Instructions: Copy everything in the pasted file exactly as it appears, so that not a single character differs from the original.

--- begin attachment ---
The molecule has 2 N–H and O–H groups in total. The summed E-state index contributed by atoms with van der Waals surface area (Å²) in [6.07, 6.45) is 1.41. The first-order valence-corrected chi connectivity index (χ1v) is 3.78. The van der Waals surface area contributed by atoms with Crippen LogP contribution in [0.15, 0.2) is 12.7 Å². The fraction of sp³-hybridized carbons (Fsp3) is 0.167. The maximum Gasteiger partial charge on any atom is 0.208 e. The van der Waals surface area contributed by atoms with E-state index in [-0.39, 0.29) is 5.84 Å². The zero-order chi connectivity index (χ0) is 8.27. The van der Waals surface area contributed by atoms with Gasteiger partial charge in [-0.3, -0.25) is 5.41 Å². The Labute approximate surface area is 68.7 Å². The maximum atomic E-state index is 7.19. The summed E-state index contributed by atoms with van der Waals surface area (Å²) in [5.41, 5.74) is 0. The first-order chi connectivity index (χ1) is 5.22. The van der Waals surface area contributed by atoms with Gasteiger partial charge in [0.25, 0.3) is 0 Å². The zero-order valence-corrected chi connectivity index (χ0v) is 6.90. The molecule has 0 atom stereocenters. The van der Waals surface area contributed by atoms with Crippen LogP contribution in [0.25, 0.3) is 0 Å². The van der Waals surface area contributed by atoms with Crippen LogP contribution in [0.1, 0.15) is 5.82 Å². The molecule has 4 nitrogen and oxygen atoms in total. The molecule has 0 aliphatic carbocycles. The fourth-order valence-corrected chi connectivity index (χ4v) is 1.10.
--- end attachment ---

The molecule has 2 N–H and O–H groups in total. The summed E-state index contributed by atoms with van der Waals surface area (Å²) in [6.07, 6.45) is 1.41. The first-order valence-corrected chi connectivity index (χ1v) is 3.78. The van der Waals surface area contributed by atoms with Crippen LogP contribution in [0.15, 0.2) is 12.7 Å². The fraction of sp³-hybridized carbons (Fsp3) is 0.167. The maximum Gasteiger partial charge on any atom is 0.208 e. The van der Waals surface area contributed by atoms with E-state index in [-0.39, 0.29) is 5.84 Å². The zero-order chi connectivity index (χ0) is 8.27. The van der Waals surface area contributed by atoms with Gasteiger partial charge in [-0.3, -0.25) is 5.41 Å². The Labute approximate surface area is 68.7 Å². The maximum atomic E-state index is 7.19. The summed E-state index contributed by atoms with van der Waals surface area (Å²) in [5.41, 5.74) is 0. The first-order chi connectivity index (χ1) is 5.22. The van der Waals surface area contributed by atoms with Gasteiger partial charge in [0.25, 0.3) is 0 Å². The zero-order valence-corrected chi connectivity index (χ0v) is 6.90. The molecule has 0 atom stereocenters. The van der Waals surface area contributed by atoms with Crippen LogP contribution in [0.25, 0.3) is 0 Å². The van der Waals surface area contributed by atoms with Crippen LogP contribution in [0.1, 0.15) is 5.82 Å². The molecule has 4 nitrogen and oxygen atoms in total. The molecule has 0 aliphatic carbocycles. The fourth-order valence-corrected chi connectivity index (χ4v) is 1.10.